Oh my gosh! Sleep is so precious. However, losing a few minutes of sleep replenishes our souls. Waking up 10-15 minutes earlier to pray for those who have hurt you, will bless you and them! “ Bless those who curse you. Pray for those who hurt you.” (Luke 6:28, NLT)

Talk it out

Connect with someone you trust and talk it out! Your spouse, a friend, a pastor, a counselor, someone who knows your intentions and your heart.

Don’t dwell

Devotions, scripture, music, podcasts, hobbies, subjects you love; all these things should occupy your mind as to not dwell on the pain. I discovered that the longer I would dwell, the longer the pain stuck around.

The break away…

Just this evening, as I was finishing up this post, God gave me opportunity to follow through on His command. There was a disagreement, with hurtful words thrown around. In that moment, I failed the test. I was hurt and was not quick to forgive. Boy, will I remember this night. Not because of the pain, but because of the shame. I let God down and did not heed his commandment. How can I write these words for you and not live it out?! Praise the Lord for His grace!

What about you? Is there pain getting in the way of you forgiving? In what ways have you coped during a healing process?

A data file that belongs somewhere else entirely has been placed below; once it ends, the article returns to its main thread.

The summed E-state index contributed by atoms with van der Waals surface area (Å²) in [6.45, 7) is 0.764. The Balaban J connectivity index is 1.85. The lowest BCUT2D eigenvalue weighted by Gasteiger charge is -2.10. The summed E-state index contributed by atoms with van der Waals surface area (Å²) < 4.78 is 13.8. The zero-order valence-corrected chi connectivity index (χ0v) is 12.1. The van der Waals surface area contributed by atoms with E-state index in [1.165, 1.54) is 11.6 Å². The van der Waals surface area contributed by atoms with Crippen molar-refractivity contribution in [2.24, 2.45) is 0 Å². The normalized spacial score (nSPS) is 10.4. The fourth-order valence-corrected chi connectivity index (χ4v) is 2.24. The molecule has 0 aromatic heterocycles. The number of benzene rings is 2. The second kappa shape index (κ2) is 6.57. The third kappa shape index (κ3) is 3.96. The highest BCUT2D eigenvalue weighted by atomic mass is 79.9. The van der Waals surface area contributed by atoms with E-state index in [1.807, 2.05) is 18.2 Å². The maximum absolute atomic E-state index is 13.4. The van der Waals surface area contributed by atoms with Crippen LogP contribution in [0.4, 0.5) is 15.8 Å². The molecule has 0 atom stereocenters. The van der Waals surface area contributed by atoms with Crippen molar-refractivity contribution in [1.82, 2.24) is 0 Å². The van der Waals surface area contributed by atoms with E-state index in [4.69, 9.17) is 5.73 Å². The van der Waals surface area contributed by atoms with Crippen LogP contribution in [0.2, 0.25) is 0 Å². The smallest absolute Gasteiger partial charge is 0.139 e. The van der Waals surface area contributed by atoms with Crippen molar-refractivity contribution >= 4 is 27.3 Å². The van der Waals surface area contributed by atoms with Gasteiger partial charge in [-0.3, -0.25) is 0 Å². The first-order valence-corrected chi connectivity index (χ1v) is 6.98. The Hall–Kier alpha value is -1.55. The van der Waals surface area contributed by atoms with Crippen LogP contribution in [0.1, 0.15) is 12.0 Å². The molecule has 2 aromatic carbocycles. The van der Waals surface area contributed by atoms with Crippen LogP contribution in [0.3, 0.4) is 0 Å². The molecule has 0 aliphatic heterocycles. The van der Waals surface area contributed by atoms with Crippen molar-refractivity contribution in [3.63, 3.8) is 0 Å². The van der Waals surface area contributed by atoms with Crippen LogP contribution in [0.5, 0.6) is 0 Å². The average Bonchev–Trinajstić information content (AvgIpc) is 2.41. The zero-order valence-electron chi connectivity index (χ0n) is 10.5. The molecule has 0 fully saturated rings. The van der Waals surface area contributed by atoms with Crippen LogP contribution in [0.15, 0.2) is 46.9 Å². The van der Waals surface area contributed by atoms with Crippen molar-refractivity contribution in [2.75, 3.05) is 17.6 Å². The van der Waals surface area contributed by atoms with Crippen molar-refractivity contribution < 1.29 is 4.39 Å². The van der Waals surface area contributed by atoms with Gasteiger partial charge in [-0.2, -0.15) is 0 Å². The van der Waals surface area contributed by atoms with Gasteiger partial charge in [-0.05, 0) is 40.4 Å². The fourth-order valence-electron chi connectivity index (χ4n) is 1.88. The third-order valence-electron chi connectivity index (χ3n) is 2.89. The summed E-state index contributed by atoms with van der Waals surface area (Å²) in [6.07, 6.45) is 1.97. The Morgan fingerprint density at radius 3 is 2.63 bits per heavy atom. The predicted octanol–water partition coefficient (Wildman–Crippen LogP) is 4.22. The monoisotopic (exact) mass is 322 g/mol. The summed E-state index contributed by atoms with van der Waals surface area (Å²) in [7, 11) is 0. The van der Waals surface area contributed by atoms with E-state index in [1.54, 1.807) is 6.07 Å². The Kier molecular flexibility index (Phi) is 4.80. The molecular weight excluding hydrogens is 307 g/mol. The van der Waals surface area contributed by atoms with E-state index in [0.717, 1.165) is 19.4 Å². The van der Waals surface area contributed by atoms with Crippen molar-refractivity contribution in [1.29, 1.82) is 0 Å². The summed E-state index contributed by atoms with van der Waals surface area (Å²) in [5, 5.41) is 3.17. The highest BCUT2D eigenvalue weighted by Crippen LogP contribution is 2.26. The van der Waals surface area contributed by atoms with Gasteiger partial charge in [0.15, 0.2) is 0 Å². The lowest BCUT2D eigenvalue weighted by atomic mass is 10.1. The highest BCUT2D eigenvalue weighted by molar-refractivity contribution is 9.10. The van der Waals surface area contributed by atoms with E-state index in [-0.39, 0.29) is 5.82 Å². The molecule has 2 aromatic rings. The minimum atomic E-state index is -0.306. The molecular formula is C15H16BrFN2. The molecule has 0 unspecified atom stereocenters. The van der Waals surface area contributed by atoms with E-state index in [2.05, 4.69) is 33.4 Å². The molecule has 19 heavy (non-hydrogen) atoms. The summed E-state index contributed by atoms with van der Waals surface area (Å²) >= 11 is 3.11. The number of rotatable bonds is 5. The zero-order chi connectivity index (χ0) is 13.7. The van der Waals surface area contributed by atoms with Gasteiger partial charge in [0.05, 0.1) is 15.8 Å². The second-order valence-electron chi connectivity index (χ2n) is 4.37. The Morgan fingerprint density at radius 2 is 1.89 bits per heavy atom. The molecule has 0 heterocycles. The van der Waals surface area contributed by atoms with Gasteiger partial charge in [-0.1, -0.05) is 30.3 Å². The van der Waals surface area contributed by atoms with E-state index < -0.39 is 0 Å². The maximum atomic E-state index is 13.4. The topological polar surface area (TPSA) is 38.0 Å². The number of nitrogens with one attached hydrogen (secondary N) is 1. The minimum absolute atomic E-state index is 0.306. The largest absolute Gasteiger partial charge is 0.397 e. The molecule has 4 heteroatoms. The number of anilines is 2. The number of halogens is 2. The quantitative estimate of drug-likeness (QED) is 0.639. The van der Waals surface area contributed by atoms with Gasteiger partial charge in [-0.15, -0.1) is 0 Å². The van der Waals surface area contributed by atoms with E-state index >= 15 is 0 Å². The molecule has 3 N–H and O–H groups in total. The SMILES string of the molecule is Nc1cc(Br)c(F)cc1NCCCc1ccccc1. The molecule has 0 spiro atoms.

If you have found this inspiring, share the encouragement…

Forgiveness can be extremely hard and the pain feels like it will never subside. What can we do to heal, when the apology never comes? What does the Bible tell us about forgiveness and remorse?


About the author
I'm a high functioning introvert, coming to terms with the fact that life is better together. Healing my idea of friendship and relationship has given me the confidence to step out of comfort and into true community. Isolation used to be my identity, but helping others find safety in coming together is what motivates me.

I believe healing and redemption are obtainable for every single person and true peace is found when we accept our freedom in Christ. Creating, listening, and finding common ground are my God-given strengths. I pray I can use these to prove there is light in darkness, hope in despair, and value in imperfection.

Comments (30)

  1. Praying and not dwelling in.what happened is so important! Occupying our minds on what God would have us to do and praying about it helps me the most. Releasing anger through working out is helpful to me as well.